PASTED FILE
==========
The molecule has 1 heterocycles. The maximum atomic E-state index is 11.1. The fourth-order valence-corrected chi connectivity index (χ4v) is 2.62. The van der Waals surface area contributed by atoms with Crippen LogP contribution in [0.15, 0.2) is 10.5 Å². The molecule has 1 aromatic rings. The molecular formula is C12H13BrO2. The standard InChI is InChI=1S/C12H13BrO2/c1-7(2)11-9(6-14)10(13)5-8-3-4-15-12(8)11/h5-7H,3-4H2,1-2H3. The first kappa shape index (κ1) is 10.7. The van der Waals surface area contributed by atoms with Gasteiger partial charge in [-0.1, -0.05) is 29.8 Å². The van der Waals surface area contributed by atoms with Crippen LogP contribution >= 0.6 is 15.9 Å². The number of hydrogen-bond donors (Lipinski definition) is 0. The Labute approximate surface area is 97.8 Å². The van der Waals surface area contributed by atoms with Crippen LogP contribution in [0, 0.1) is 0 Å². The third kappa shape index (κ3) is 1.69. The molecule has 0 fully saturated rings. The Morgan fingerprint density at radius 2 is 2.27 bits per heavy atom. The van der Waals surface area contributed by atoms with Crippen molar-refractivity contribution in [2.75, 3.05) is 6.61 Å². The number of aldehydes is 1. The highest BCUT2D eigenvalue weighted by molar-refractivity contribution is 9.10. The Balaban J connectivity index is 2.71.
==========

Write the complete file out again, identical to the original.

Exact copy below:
The molecule has 1 heterocycles. The maximum atomic E-state index is 11.1. The fourth-order valence-corrected chi connectivity index (χ4v) is 2.62. The van der Waals surface area contributed by atoms with Crippen LogP contribution in [0.15, 0.2) is 10.5 Å². The molecule has 1 aromatic rings. The molecular formula is C12H13BrO2. The standard InChI is InChI=1S/C12H13BrO2/c1-7(2)11-9(6-14)10(13)5-8-3-4-15-12(8)11/h5-7H,3-4H2,1-2H3. The first kappa shape index (κ1) is 10.7. The van der Waals surface area contributed by atoms with Gasteiger partial charge in [-0.1, -0.05) is 29.8 Å². The van der Waals surface area contributed by atoms with Crippen LogP contribution >= 0.6 is 15.9 Å². The number of hydrogen-bond donors (Lipinski definition) is 0. The Labute approximate surface area is 97.8 Å². The van der Waals surface area contributed by atoms with Crippen LogP contribution in [0, 0.1) is 0 Å². The third kappa shape index (κ3) is 1.69. The molecule has 0 fully saturated rings. The Morgan fingerprint density at radius 2 is 2.27 bits per heavy atom. The van der Waals surface area contributed by atoms with Crippen molar-refractivity contribution in [2.75, 3.05) is 6.61 Å². The number of aldehydes is 1. The highest BCUT2D eigenvalue weighted by molar-refractivity contribution is 9.10. The Balaban J connectivity index is 2.71.